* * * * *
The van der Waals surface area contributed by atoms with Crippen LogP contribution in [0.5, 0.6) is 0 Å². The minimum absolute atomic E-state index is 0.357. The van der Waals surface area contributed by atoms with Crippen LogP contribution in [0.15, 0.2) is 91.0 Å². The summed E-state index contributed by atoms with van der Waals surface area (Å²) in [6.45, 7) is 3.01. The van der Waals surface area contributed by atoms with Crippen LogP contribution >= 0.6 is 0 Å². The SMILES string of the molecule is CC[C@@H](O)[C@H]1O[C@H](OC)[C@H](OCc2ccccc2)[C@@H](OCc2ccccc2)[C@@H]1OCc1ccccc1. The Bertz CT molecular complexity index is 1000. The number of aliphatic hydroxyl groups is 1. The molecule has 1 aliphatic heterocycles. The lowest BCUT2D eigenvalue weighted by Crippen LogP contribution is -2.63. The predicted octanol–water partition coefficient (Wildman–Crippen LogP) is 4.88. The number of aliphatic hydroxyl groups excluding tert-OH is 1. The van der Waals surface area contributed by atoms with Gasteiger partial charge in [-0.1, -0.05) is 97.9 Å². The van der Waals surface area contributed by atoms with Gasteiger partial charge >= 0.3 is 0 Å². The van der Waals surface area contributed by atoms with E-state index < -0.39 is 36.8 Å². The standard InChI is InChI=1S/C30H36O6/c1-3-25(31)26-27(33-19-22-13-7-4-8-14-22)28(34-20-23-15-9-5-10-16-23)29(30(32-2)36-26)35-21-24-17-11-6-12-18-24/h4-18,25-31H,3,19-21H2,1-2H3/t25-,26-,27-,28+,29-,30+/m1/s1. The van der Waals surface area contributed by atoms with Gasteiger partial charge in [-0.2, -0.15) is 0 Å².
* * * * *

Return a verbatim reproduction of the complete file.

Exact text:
The van der Waals surface area contributed by atoms with Crippen LogP contribution in [0.5, 0.6) is 0 Å². The minimum absolute atomic E-state index is 0.357. The van der Waals surface area contributed by atoms with Crippen LogP contribution in [0.15, 0.2) is 91.0 Å². The summed E-state index contributed by atoms with van der Waals surface area (Å²) in [6.45, 7) is 3.01. The van der Waals surface area contributed by atoms with Crippen LogP contribution >= 0.6 is 0 Å². The SMILES string of the molecule is CC[C@@H](O)[C@H]1O[C@H](OC)[C@H](OCc2ccccc2)[C@@H](OCc2ccccc2)[C@@H]1OCc1ccccc1. The Bertz CT molecular complexity index is 1000. The number of aliphatic hydroxyl groups is 1. The molecule has 1 aliphatic heterocycles. The lowest BCUT2D eigenvalue weighted by Crippen LogP contribution is -2.63. The predicted octanol–water partition coefficient (Wildman–Crippen LogP) is 4.88. The number of aliphatic hydroxyl groups excluding tert-OH is 1. The van der Waals surface area contributed by atoms with Gasteiger partial charge in [-0.1, -0.05) is 97.9 Å². The van der Waals surface area contributed by atoms with Gasteiger partial charge >= 0.3 is 0 Å². The van der Waals surface area contributed by atoms with E-state index < -0.39 is 36.8 Å². The standard InChI is InChI=1S/C30H36O6/c1-3-25(31)26-27(33-19-22-13-7-4-8-14-22)28(34-20-23-15-9-5-10-16-23)29(30(32-2)36-26)35-21-24-17-11-6-12-18-24/h4-18,25-31H,3,19-21H2,1-2H3/t25-,26-,27-,28+,29-,30+/m1/s1. The van der Waals surface area contributed by atoms with Gasteiger partial charge in [-0.2, -0.15) is 0 Å².